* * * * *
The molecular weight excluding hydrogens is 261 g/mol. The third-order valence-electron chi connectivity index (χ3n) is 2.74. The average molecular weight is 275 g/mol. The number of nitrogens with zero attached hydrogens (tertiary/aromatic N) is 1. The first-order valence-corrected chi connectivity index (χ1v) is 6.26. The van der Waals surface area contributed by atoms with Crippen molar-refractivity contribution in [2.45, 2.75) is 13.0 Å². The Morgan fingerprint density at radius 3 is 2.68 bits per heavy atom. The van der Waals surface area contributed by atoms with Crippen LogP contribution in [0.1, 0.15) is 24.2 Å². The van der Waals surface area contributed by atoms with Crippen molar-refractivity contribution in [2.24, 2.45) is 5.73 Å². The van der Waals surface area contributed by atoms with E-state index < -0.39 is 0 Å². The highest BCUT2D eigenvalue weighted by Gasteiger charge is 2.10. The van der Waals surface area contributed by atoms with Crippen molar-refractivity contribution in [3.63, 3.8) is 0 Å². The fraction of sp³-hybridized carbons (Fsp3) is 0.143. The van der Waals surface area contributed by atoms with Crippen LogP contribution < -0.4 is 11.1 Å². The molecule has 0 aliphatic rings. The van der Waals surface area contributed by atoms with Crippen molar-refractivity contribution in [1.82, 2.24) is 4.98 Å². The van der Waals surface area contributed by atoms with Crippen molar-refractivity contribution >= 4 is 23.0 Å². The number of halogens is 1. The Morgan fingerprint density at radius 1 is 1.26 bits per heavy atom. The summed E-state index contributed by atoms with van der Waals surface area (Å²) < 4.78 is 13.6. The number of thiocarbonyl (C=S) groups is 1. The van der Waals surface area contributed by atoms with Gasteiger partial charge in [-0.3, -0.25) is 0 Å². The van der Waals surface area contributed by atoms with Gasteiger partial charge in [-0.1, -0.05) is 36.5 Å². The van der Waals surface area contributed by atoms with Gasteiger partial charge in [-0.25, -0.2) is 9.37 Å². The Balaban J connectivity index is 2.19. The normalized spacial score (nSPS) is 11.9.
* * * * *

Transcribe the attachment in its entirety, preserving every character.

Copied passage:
The molecular weight excluding hydrogens is 261 g/mol. The third-order valence-electron chi connectivity index (χ3n) is 2.74. The average molecular weight is 275 g/mol. The number of nitrogens with zero attached hydrogens (tertiary/aromatic N) is 1. The first-order valence-corrected chi connectivity index (χ1v) is 6.26. The van der Waals surface area contributed by atoms with Crippen molar-refractivity contribution in [2.45, 2.75) is 13.0 Å². The Morgan fingerprint density at radius 3 is 2.68 bits per heavy atom. The van der Waals surface area contributed by atoms with Crippen LogP contribution in [0.1, 0.15) is 24.2 Å². The van der Waals surface area contributed by atoms with Crippen molar-refractivity contribution in [2.24, 2.45) is 5.73 Å². The van der Waals surface area contributed by atoms with E-state index < -0.39 is 0 Å². The highest BCUT2D eigenvalue weighted by Gasteiger charge is 2.10. The van der Waals surface area contributed by atoms with Crippen molar-refractivity contribution in [3.63, 3.8) is 0 Å². The fraction of sp³-hybridized carbons (Fsp3) is 0.143. The van der Waals surface area contributed by atoms with Crippen LogP contribution < -0.4 is 11.1 Å². The molecule has 0 aliphatic rings. The van der Waals surface area contributed by atoms with Crippen molar-refractivity contribution in [1.82, 2.24) is 4.98 Å². The van der Waals surface area contributed by atoms with Crippen molar-refractivity contribution >= 4 is 23.0 Å². The number of halogens is 1. The Morgan fingerprint density at radius 1 is 1.26 bits per heavy atom. The summed E-state index contributed by atoms with van der Waals surface area (Å²) < 4.78 is 13.6. The number of thiocarbonyl (C=S) groups is 1. The van der Waals surface area contributed by atoms with Gasteiger partial charge in [-0.3, -0.25) is 0 Å². The van der Waals surface area contributed by atoms with Gasteiger partial charge in [-0.1, -0.05) is 36.5 Å². The van der Waals surface area contributed by atoms with Gasteiger partial charge in [-0.25, -0.2) is 9.37 Å². The Balaban J connectivity index is 2.19. The normalized spacial score (nSPS) is 11.9.